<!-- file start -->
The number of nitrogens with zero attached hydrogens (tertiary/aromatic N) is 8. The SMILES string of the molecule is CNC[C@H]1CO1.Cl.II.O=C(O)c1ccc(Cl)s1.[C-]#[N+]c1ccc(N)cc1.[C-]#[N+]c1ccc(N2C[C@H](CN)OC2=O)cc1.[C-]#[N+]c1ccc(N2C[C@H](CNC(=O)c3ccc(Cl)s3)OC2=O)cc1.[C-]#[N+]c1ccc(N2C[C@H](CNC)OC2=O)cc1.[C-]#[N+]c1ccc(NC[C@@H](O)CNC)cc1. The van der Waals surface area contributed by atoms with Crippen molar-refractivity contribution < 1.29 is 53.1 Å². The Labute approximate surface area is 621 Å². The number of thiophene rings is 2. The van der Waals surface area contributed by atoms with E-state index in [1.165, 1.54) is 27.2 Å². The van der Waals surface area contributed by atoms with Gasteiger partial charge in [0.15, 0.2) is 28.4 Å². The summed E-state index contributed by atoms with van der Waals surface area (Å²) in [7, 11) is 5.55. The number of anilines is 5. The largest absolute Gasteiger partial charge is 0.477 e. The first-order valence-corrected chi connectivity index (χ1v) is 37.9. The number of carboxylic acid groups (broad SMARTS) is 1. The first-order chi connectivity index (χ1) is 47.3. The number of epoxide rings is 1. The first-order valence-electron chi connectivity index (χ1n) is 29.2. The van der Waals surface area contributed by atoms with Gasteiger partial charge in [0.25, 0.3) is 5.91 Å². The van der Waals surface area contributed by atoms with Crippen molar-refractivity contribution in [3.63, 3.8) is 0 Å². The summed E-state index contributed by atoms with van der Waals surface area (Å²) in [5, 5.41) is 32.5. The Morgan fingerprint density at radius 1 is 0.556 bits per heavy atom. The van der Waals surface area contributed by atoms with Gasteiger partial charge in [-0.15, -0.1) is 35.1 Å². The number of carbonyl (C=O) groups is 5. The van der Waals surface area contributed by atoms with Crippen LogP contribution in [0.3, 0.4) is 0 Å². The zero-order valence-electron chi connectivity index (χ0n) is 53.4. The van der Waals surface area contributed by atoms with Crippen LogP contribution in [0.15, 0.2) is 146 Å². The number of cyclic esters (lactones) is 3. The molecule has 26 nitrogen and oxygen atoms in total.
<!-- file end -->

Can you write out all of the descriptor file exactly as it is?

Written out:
The number of nitrogens with zero attached hydrogens (tertiary/aromatic N) is 8. The SMILES string of the molecule is CNC[C@H]1CO1.Cl.II.O=C(O)c1ccc(Cl)s1.[C-]#[N+]c1ccc(N)cc1.[C-]#[N+]c1ccc(N2C[C@H](CN)OC2=O)cc1.[C-]#[N+]c1ccc(N2C[C@H](CNC(=O)c3ccc(Cl)s3)OC2=O)cc1.[C-]#[N+]c1ccc(N2C[C@H](CNC)OC2=O)cc1.[C-]#[N+]c1ccc(NC[C@@H](O)CNC)cc1. The van der Waals surface area contributed by atoms with Crippen molar-refractivity contribution < 1.29 is 53.1 Å². The Labute approximate surface area is 621 Å². The number of thiophene rings is 2. The van der Waals surface area contributed by atoms with E-state index in [1.165, 1.54) is 27.2 Å². The van der Waals surface area contributed by atoms with Gasteiger partial charge in [0.15, 0.2) is 28.4 Å². The summed E-state index contributed by atoms with van der Waals surface area (Å²) in [7, 11) is 5.55. The number of anilines is 5. The largest absolute Gasteiger partial charge is 0.477 e. The first-order valence-corrected chi connectivity index (χ1v) is 37.9. The number of carboxylic acid groups (broad SMARTS) is 1. The first-order chi connectivity index (χ1) is 47.3. The number of epoxide rings is 1. The first-order valence-electron chi connectivity index (χ1n) is 29.2. The van der Waals surface area contributed by atoms with Gasteiger partial charge in [0.25, 0.3) is 5.91 Å². The van der Waals surface area contributed by atoms with Crippen molar-refractivity contribution in [3.63, 3.8) is 0 Å². The summed E-state index contributed by atoms with van der Waals surface area (Å²) in [5, 5.41) is 32.5. The Morgan fingerprint density at radius 1 is 0.556 bits per heavy atom. The van der Waals surface area contributed by atoms with Gasteiger partial charge in [-0.15, -0.1) is 35.1 Å². The number of carbonyl (C=O) groups is 5. The van der Waals surface area contributed by atoms with Crippen LogP contribution in [0.3, 0.4) is 0 Å². The zero-order valence-electron chi connectivity index (χ0n) is 53.4. The van der Waals surface area contributed by atoms with Crippen LogP contribution in [0.15, 0.2) is 146 Å². The number of cyclic esters (lactones) is 3. The molecule has 26 nitrogen and oxygen atoms in total.